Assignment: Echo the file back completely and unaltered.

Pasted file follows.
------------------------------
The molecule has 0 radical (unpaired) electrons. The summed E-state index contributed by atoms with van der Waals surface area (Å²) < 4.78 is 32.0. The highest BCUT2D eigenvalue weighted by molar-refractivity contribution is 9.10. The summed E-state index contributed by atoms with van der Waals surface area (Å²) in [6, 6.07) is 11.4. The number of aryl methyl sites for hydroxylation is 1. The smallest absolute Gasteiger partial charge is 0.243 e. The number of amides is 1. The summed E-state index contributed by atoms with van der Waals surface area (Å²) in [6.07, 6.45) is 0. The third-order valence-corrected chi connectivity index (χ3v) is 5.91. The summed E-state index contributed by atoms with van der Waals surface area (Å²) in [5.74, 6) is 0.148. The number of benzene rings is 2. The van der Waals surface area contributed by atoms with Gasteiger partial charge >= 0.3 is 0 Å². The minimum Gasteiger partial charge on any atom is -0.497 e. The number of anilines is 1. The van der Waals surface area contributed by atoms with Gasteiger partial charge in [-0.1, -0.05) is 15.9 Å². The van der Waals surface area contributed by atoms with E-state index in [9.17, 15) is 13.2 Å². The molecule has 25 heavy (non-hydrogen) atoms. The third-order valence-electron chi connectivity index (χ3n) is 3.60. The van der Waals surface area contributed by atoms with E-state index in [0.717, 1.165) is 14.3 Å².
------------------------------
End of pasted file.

The molecule has 0 radical (unpaired) electrons. The summed E-state index contributed by atoms with van der Waals surface area (Å²) < 4.78 is 32.0. The highest BCUT2D eigenvalue weighted by molar-refractivity contribution is 9.10. The summed E-state index contributed by atoms with van der Waals surface area (Å²) in [6, 6.07) is 11.4. The number of aryl methyl sites for hydroxylation is 1. The smallest absolute Gasteiger partial charge is 0.243 e. The number of amides is 1. The summed E-state index contributed by atoms with van der Waals surface area (Å²) in [6.07, 6.45) is 0. The third-order valence-corrected chi connectivity index (χ3v) is 5.91. The summed E-state index contributed by atoms with van der Waals surface area (Å²) in [5.74, 6) is 0.148. The number of benzene rings is 2. The van der Waals surface area contributed by atoms with Gasteiger partial charge >= 0.3 is 0 Å². The minimum Gasteiger partial charge on any atom is -0.497 e. The number of anilines is 1. The van der Waals surface area contributed by atoms with Gasteiger partial charge in [-0.1, -0.05) is 15.9 Å². The van der Waals surface area contributed by atoms with E-state index in [9.17, 15) is 13.2 Å². The molecule has 25 heavy (non-hydrogen) atoms. The third-order valence-electron chi connectivity index (χ3n) is 3.60. The van der Waals surface area contributed by atoms with E-state index in [0.717, 1.165) is 14.3 Å².